A chance meeting between two people involved in a terrible accident and a bold, successful rescue has resulted in the foundation of the WillWalk Foundation. Jared Dunten and Marty Butler were camping near the Rio Grande when Jared dove into the river and hit a sand bar head first, breaking his neck at the C4-5 vertebrae. Marty dove in, pulled Jared out of the water, and resuscitated him.
The accident left Jared paralyzed as a quadriplegic.
Jared refused to succumb to a life of paralysis. Both he and Marty decided to combine their love for art and their refusal to accept paralysis as a permanent condition to found WillWalk, a nonprofit organization based in Austin, TX, whose goal is to fund stem cell research dedicated to finding a cure for paralysis. The foundation is using art exhibits and sales to fund the novel stem cell research.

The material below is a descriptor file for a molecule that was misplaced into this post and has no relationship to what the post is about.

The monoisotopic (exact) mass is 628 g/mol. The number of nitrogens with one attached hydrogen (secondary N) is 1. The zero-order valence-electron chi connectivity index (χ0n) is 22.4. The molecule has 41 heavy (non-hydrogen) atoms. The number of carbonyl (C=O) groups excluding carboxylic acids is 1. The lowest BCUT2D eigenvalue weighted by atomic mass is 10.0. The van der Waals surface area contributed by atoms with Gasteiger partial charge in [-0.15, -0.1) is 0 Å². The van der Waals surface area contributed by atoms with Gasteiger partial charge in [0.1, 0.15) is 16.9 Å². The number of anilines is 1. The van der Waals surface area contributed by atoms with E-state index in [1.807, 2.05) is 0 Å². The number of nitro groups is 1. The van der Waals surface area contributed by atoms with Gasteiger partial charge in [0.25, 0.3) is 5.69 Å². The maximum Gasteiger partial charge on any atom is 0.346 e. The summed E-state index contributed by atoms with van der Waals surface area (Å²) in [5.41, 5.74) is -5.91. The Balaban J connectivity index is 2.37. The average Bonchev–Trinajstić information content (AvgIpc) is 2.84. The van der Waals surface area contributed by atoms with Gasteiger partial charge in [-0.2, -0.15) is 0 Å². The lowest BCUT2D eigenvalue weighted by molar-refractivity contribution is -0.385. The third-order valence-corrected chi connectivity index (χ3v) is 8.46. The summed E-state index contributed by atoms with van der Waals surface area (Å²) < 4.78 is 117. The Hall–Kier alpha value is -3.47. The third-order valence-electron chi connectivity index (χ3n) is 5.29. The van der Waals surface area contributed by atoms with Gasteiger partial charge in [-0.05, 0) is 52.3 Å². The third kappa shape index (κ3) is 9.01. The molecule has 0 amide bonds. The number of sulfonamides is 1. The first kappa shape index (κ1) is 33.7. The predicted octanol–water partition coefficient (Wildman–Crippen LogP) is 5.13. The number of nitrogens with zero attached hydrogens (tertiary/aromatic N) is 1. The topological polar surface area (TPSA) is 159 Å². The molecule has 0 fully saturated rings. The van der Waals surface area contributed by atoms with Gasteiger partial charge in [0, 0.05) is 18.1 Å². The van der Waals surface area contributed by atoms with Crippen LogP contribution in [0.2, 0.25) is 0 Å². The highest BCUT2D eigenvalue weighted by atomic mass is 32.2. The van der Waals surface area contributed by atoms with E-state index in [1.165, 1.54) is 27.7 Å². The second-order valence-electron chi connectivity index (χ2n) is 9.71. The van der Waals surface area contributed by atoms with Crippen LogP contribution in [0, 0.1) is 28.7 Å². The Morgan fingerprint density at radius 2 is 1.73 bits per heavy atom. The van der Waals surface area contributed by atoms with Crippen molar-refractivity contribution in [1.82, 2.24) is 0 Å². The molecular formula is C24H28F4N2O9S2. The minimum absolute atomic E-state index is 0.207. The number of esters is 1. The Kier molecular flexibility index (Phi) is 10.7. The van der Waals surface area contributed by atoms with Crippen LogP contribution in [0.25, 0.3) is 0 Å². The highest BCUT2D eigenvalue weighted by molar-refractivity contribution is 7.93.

The first study WillWalk plans to fund will be conducted in conjunction with the Lone Star Paralysis Foundation, the University of Texas, University of Brackenridge in Austin, TX, the Brackenridge Brain and Spine Center, and the Keck Institute in New Jersey.
The first trials will involve 30 patients in Austin who will receive a combination of stem cell treatments for spinal cord injuries and lithium to promote neural growth at the injury site. The patients will also undergo extensive rehabilitation programs.
This research marks the beginning of a new era in stem cell and paralysis research. Since the stem cells to be used are derived from umbilical cord blood. Up until this groundbreaking study, stem cells have come from controversial sources, such as human fetuses. Until now, stem cells have not been used for treating patients with spinal cord injury and/or paralysis.
WillWalk plans to raise 3 million dollars to fund the stem cell trials to assist, improve the condition of, and finally, to cure patients with spinal cord injuries and paralysis.
(pic from flickr.com/photos/multiget)